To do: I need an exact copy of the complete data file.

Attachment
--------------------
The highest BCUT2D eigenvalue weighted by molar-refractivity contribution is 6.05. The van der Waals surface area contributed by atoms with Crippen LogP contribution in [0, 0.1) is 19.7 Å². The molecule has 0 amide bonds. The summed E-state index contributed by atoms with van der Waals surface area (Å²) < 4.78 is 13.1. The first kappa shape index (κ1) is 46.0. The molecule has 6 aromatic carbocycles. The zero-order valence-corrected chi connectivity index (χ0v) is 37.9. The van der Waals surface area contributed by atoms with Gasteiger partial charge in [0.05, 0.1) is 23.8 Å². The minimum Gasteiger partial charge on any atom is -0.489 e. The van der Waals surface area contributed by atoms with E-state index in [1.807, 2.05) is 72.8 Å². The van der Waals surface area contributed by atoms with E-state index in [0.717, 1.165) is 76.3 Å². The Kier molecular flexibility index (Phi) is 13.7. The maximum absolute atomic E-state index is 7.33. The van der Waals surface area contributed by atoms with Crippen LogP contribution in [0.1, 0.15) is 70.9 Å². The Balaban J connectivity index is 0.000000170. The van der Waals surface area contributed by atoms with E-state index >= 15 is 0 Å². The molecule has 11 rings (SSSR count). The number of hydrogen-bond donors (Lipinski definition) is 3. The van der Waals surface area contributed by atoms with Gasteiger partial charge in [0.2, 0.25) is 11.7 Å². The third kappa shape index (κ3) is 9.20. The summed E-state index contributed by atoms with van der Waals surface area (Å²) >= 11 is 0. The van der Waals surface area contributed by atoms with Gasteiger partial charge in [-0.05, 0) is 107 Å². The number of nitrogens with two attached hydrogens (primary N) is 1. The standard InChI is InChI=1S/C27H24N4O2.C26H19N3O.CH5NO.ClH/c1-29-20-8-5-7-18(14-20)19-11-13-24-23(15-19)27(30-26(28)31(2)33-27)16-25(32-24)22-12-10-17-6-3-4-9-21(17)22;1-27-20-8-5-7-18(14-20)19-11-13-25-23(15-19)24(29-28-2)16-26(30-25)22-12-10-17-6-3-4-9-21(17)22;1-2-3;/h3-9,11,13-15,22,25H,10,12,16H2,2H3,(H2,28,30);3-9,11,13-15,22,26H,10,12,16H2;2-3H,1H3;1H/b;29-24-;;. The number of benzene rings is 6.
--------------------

The highest BCUT2D eigenvalue weighted by molar-refractivity contribution is 6.05. The van der Waals surface area contributed by atoms with Crippen LogP contribution in [0, 0.1) is 19.7 Å². The molecule has 0 amide bonds. The summed E-state index contributed by atoms with van der Waals surface area (Å²) < 4.78 is 13.1. The first kappa shape index (κ1) is 46.0. The molecule has 6 aromatic carbocycles. The zero-order valence-corrected chi connectivity index (χ0v) is 37.9. The van der Waals surface area contributed by atoms with Gasteiger partial charge in [0.05, 0.1) is 23.8 Å². The minimum Gasteiger partial charge on any atom is -0.489 e. The van der Waals surface area contributed by atoms with E-state index in [1.807, 2.05) is 72.8 Å². The van der Waals surface area contributed by atoms with E-state index in [0.717, 1.165) is 76.3 Å². The Kier molecular flexibility index (Phi) is 13.7. The maximum absolute atomic E-state index is 7.33. The van der Waals surface area contributed by atoms with Crippen LogP contribution in [0.1, 0.15) is 70.9 Å². The Balaban J connectivity index is 0.000000170. The van der Waals surface area contributed by atoms with E-state index >= 15 is 0 Å². The molecule has 11 rings (SSSR count). The number of hydrogen-bond donors (Lipinski definition) is 3. The van der Waals surface area contributed by atoms with Gasteiger partial charge in [0.2, 0.25) is 11.7 Å². The third kappa shape index (κ3) is 9.20. The summed E-state index contributed by atoms with van der Waals surface area (Å²) >= 11 is 0. The van der Waals surface area contributed by atoms with Gasteiger partial charge in [-0.05, 0) is 107 Å². The number of nitrogens with two attached hydrogens (primary N) is 1. The standard InChI is InChI=1S/C27H24N4O2.C26H19N3O.CH5NO.ClH/c1-29-20-8-5-7-18(14-20)19-11-13-24-23(15-19)27(30-26(28)31(2)33-27)16-25(32-24)22-12-10-17-6-3-4-9-21(17)22;1-27-20-8-5-7-18(14-20)19-11-13-25-23(15-19)24(29-28-2)16-26(30-25)22-12-10-17-6-3-4-9-21(17)22;1-2-3;/h3-9,11,13-15,22,25H,10,12,16H2,2H3,(H2,28,30);3-9,11,13-15,22,26H,10,12,16H2;2-3H,1H3;1H/b;29-24-;;. The number of benzene rings is 6.